Although there are important parallels to sports and the border, the major difference is the United States only employs a defense and that defensive line is the U.S. Border Patrol. Unfortunately, many politicians lack the political will to implement an offense and career politicians in the Border Patrol practically eliminated the few offensive positions that once existed (interior operations and stations) and were too effective in the past. For this reason, the U.S. Border Patrol has to play into overtime every minute to defend against the constant threat posed by smugglers, cartels, and terrorists who are continually looking for opportunities to exploit weaknesses in the defense of the U.S. Unlike football, a gap in coverage does not just end a game, a season, or a chance at a trophy, it means an opportunity for terrorists, narcotics, weapons, or other contraband to be smuggled into the United States.

Northern border versus southern border

In the AP article, Caldwell questions the agency's use of the same overtime system for both borders (northern and southern). Caldwell presents the data regarding the number of agents and the total dollar amount paid in Administratively Uncontrollable Overtime (AUO). According to the data, AUO doubled when the number of agents doubled. This should come as no surprise considering AUO was designed to save the government money while at the same time providing 24/7 coverage on the border. Although the number of agents doubled, the Border Patrol still does not have enough agents to provide 24/7 coverage due to the existing strategy of defense and the lack of a good offense. As a result, AUO is still necessary to maintain a defensive line.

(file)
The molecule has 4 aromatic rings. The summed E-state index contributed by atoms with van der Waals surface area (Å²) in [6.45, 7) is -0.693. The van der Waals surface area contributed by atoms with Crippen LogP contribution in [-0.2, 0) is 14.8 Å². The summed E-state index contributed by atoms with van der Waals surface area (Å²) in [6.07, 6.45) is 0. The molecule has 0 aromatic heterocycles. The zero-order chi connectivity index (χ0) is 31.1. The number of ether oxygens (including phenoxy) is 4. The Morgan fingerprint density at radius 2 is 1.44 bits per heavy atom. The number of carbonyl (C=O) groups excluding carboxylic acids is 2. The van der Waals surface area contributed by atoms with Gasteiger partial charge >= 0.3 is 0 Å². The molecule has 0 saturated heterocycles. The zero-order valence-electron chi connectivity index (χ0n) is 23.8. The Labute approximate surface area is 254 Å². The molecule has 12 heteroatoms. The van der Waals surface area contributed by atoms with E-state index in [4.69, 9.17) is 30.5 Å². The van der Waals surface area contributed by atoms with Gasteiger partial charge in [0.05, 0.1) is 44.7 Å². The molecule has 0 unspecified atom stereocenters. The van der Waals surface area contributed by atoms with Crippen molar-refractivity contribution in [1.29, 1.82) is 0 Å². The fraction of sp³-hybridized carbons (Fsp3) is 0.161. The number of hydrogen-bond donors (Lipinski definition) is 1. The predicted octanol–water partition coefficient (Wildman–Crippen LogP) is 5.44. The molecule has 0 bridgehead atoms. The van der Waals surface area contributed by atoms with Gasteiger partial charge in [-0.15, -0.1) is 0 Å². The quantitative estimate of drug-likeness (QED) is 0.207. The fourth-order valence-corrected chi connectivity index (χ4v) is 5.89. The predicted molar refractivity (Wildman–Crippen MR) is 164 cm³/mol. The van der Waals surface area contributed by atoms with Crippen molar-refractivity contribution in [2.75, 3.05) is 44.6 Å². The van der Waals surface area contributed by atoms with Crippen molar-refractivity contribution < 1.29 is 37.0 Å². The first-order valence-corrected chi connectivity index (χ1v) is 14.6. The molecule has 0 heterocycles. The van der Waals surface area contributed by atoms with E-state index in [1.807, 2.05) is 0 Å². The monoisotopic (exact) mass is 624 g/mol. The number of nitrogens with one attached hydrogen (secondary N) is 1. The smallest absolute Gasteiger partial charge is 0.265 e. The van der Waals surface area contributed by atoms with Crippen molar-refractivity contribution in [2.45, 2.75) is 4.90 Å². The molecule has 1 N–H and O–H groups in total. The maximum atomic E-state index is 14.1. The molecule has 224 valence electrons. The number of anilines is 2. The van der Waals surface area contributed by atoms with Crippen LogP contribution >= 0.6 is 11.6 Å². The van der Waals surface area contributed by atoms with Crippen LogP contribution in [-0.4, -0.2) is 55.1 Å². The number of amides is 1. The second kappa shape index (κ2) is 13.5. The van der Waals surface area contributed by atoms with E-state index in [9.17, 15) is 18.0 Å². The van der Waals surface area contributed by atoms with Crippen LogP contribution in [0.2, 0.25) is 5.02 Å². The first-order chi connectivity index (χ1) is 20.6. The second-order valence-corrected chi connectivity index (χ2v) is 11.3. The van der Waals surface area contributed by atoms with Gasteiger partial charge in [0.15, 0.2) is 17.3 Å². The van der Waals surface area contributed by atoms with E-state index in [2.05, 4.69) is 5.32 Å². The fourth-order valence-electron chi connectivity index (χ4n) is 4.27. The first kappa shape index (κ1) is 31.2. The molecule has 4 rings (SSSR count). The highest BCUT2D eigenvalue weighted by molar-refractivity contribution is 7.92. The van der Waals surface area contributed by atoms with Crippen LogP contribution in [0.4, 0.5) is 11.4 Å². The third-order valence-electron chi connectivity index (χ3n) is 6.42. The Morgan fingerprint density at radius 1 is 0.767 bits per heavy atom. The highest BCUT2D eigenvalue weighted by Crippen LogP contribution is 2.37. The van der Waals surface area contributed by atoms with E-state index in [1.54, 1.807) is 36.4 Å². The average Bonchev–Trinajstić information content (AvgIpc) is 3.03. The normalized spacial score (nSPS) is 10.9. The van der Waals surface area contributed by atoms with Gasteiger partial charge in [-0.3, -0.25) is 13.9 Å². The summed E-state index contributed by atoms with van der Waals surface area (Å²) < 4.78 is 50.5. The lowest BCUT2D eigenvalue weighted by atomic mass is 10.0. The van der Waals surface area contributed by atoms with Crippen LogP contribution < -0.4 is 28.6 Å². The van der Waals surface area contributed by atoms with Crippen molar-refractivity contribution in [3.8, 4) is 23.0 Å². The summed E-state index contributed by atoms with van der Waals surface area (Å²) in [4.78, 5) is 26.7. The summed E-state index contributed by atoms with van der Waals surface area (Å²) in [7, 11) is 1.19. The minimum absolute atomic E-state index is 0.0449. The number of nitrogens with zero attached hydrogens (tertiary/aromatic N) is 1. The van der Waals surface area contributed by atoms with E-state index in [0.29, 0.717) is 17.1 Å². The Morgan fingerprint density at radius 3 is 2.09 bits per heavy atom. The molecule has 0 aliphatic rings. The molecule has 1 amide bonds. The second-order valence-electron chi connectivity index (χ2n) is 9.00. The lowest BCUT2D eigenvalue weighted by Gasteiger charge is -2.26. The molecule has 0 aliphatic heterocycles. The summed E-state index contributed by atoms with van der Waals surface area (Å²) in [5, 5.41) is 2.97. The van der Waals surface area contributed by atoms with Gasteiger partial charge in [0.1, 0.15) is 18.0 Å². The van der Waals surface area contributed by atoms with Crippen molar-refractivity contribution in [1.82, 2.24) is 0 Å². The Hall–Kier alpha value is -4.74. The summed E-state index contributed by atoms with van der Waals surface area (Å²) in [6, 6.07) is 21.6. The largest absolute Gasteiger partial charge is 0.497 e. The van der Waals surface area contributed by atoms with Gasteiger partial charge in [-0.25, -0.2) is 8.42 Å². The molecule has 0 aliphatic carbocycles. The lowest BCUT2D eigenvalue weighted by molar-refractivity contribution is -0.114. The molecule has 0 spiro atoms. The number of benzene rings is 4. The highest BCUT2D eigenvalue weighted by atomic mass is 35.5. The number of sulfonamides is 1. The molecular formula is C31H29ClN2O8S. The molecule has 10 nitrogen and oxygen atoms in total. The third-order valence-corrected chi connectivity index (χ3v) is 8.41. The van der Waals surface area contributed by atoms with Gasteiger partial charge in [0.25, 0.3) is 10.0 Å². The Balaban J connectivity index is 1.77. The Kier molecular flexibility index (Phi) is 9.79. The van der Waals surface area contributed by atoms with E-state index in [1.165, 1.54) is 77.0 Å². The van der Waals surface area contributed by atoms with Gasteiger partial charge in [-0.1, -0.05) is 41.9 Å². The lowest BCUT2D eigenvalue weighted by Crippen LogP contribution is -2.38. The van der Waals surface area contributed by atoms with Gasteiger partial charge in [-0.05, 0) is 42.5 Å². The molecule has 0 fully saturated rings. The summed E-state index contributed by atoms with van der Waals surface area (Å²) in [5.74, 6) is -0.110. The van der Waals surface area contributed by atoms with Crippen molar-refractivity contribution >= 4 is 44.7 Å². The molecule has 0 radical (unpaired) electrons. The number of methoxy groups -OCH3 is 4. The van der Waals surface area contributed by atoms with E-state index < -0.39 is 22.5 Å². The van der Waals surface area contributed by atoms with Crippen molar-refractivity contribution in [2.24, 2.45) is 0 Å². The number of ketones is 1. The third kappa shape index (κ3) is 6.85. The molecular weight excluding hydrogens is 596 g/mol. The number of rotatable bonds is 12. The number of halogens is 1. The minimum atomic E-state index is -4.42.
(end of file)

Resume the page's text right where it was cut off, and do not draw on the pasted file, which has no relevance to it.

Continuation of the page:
Caldwell presents the number of arrests for the northern and southern border and suggests the borders should be treated differently due to a variance in apprehensions. Although the southern border may have more apprehensions, both borders pose the same threat and require the same defensive line, regardless of apprehensions. The article fails to analyze the fact that there are only 2,237 agents responsible for defending 4,000 miles of northern border, whereas there are nearly 15,000 agents responsible for defending 2,000 miles of southern border. The so-called analysis seems to ignore how only 14% of the Border Patrol is employed to defend 65% of the U.S. border, a majority of which is very remote, out-of-sight from the general public, and not always patrolled due to insufficient staffing.

Reductions in arrests